The state 5th Circuit Court of Appeal on Thursday upheld a lower court’s disqualification of convicted felon Derrick Shepherd from the race for the House District 87 seat.
The panel said 24th Judicial District Court Judge Stephen Enright ruled appropriately last week when he found the state Attorney General’s Office hadn’t been served notice in time for the court to consider Shepherd’s constitutional challenge to the law that prevents convicted felons from running for state or local office for 15 years after completing their sentence.
Shepherd pleaded guilty in 2008 to conspiring with an unlicensed bond broker to launder $141,000 in proceeds from the sale of bogus bonds. He spent two years in federal prison.
Shepherd’s attorney, Bob Garrity, said he will appeal the latest ruling to the state Supreme Court, which will also hear a separate lawsuit Shepherd won at the state district level in Baton Rouge on Tuesday. In that case, Judge Wilson Fields agreed with Shepherd that a discrepancy between the language of the constitutional amendment passed by popular vote and the version that came out of the Legislature renders the amendment null and void.
In the Jefferson Parish case, both Enright and the 5th Circuit did not consider the merits of Shepherd’s challenge to the constitutional provision, only whether the state had been notified of it in time for the courts to take it up.
Garrity and Shepherd contend the state waived service in the case and say both Enright and the 5th Circuit were free to take up Shepherd’s constitutional challenge if they chose to do so because it was inserted into the case last week.
Garrity said Thursday that it appears to him that no one in Jefferson Parish wants to decide that Shepherd can run for office.
“Every one of those judges knows that statute’s invalid,” he said.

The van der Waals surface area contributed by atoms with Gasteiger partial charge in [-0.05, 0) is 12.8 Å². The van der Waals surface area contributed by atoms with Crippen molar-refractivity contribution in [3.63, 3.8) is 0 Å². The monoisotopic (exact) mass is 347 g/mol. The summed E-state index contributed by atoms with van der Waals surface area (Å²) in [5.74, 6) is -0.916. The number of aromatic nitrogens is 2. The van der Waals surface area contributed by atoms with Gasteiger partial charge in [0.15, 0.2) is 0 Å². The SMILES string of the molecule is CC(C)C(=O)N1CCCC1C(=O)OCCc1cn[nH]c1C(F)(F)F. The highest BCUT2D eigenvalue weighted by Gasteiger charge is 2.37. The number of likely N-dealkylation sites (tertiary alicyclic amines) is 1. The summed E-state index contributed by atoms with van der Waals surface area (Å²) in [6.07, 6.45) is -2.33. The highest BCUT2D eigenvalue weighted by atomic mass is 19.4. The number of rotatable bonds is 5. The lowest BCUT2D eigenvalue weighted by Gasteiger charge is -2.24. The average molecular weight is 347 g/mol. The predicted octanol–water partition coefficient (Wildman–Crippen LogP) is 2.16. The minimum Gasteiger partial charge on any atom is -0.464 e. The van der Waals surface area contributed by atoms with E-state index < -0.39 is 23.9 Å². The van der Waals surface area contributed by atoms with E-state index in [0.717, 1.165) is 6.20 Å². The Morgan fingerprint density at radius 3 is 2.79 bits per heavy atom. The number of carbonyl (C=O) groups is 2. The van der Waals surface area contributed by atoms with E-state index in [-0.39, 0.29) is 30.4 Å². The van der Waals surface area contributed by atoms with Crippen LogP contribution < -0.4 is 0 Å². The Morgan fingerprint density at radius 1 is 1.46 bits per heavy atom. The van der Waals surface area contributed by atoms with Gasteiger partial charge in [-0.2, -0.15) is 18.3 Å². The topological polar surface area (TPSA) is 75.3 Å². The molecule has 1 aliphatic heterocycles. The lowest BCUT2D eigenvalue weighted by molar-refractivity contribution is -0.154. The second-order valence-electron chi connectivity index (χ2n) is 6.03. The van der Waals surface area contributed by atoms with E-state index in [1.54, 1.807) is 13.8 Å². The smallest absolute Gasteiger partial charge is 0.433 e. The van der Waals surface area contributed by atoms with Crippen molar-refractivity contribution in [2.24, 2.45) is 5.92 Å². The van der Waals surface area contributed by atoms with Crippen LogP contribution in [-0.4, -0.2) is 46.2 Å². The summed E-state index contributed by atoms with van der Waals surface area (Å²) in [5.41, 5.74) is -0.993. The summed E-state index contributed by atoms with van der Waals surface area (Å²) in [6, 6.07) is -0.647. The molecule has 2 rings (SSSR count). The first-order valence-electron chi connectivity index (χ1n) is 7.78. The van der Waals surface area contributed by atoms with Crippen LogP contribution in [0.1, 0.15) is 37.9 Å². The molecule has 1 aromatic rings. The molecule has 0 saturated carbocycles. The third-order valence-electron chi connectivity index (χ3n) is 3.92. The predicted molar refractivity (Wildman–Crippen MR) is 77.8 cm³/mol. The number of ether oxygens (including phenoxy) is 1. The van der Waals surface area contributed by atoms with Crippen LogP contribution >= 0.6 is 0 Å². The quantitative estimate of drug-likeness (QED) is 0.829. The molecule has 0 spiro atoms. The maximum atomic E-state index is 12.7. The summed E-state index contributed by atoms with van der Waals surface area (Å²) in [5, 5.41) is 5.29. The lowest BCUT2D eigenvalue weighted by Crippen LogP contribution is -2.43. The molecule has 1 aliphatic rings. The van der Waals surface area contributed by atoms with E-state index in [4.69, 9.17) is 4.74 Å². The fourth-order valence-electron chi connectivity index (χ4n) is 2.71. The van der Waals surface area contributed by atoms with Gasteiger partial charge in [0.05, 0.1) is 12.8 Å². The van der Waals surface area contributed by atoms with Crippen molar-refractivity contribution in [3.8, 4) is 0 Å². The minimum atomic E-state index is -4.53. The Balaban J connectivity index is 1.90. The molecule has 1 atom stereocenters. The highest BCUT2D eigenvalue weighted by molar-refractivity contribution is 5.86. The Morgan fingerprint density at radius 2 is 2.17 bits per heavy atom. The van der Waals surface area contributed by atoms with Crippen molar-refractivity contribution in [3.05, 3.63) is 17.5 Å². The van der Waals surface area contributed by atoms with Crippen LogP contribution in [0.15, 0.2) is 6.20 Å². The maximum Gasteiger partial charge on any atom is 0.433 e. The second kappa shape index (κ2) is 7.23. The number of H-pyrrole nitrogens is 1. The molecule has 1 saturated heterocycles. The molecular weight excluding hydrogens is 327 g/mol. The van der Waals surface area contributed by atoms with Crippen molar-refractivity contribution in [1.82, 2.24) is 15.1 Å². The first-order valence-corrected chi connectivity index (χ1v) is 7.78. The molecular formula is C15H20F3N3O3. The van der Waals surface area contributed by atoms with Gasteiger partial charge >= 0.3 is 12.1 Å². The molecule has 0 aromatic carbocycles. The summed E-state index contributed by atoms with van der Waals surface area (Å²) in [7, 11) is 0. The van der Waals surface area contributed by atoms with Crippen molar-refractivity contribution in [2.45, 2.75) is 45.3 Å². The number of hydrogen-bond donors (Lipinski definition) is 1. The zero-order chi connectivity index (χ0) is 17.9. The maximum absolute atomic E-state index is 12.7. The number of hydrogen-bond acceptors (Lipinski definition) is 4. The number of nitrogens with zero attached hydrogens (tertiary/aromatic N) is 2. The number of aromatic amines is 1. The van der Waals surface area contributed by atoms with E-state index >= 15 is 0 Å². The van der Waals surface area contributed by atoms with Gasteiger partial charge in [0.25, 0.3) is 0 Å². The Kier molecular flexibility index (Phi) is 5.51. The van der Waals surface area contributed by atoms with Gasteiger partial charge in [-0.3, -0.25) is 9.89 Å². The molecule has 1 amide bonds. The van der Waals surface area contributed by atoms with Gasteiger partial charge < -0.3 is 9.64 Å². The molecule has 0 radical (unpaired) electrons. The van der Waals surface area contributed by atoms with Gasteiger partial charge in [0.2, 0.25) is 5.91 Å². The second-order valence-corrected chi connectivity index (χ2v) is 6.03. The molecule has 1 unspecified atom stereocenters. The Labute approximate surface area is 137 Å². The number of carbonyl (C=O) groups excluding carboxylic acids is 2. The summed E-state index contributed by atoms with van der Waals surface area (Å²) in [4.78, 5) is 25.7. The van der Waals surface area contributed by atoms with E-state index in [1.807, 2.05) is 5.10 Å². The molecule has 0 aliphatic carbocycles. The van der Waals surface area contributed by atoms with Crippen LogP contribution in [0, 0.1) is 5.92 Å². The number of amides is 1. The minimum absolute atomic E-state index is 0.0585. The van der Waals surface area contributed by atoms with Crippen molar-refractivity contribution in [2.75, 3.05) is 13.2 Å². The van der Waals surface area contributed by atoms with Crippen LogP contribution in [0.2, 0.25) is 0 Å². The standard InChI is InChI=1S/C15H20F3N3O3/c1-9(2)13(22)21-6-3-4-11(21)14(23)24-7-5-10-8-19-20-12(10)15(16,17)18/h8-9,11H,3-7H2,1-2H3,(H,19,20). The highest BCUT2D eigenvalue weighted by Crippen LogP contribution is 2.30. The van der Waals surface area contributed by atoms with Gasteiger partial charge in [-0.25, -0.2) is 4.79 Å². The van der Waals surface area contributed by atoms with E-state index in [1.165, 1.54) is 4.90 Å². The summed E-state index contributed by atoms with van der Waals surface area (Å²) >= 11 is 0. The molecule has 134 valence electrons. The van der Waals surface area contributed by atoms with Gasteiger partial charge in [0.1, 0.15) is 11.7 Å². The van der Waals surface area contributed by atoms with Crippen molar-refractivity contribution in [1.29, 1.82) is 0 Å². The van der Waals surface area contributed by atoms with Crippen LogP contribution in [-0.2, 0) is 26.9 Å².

The 5th Circuit, however, said it “cannot” address the constitutional question raised by Shepherd. It cited the state’s objection that when Shepherd filled out the papers to qualify this month, he certified that he was not barred from running as a convicted felon.
The panel wrote that Shepherd’s signature on the notarized qualifying documents “cannot hinge upon his subjective belief that the provision is unconstitutional. The law is presumed constitutional until declared otherwise.”
The ruling continued: “We do not suggest that Mr. Shepherd may not challenge the constitutionality of the provision; he certainly may. However, his decision to do so subsequent to his qualification for candidacy does not relieve him of compliance with (the existing law).”
“I don’t think they wanted to touch it,” Garrity said. “I think they wanted to make it about Derrick Shepherd and not about a constitutional question.”
Garrity said the decision leaves everything in the hands of the Louisiana Supreme Court, though there are key differences between the two cases.
The Baton Rouge challenge to the law is a question of constitutional law and has no specific time frame by which it must be decided, which means the Supreme Court could do it after the election.
The Jefferson Parish challenge to his candidacy is on a fast track, but the Supreme Court can decide not to hear it. Or if it does, it could rule strictly on whether Shepherd is in compliance with the existing law, which Shepherd has stipulated he is not.
Shepherd has thus far managed to stay on the ballot through stays granted by Enright and the 5th Circuit. If he is dropped from the ballot, the logistical difficulties of getting back on it with the Oct. 24 election drawing near would damage his candidacy, he has said.
Shepherd, a former state senator and representative, is running for the Harvey-based House seat against incumbent Ebony Woodruff and Rodney Lyons Sr.
Follow Chad Calder on Twitter, @Chad_Calder.